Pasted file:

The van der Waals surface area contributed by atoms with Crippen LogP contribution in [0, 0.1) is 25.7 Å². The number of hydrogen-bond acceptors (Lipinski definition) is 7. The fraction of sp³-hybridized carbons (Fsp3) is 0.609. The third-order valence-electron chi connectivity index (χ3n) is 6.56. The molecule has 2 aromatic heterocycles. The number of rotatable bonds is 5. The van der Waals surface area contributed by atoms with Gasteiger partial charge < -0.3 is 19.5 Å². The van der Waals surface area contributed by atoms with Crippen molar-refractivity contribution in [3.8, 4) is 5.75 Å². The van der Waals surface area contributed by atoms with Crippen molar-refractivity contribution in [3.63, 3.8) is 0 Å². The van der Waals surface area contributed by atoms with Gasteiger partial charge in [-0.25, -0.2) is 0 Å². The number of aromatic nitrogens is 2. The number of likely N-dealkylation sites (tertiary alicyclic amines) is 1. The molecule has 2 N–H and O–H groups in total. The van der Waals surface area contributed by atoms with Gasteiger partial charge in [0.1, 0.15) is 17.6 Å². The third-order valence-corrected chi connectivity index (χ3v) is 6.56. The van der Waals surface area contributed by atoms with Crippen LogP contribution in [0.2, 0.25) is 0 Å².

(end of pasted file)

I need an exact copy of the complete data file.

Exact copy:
The van der Waals surface area contributed by atoms with Crippen LogP contribution in [0, 0.1) is 25.7 Å². The number of hydrogen-bond acceptors (Lipinski definition) is 7. The fraction of sp³-hybridized carbons (Fsp3) is 0.609. The third-order valence-electron chi connectivity index (χ3n) is 6.56. The molecule has 2 aromatic heterocycles. The number of rotatable bonds is 5. The van der Waals surface area contributed by atoms with Gasteiger partial charge < -0.3 is 19.5 Å². The van der Waals surface area contributed by atoms with Crippen molar-refractivity contribution in [3.8, 4) is 5.75 Å². The van der Waals surface area contributed by atoms with Crippen molar-refractivity contribution in [3.63, 3.8) is 0 Å². The van der Waals surface area contributed by atoms with Gasteiger partial charge in [-0.25, -0.2) is 0 Å². The number of aromatic nitrogens is 2. The number of likely N-dealkylation sites (tertiary alicyclic amines) is 1. The molecule has 2 N–H and O–H groups in total. The van der Waals surface area contributed by atoms with Gasteiger partial charge in [0.1, 0.15) is 17.6 Å². The third-order valence-corrected chi connectivity index (χ3v) is 6.56. The van der Waals surface area contributed by atoms with Crippen LogP contribution in [0.2, 0.25) is 0 Å².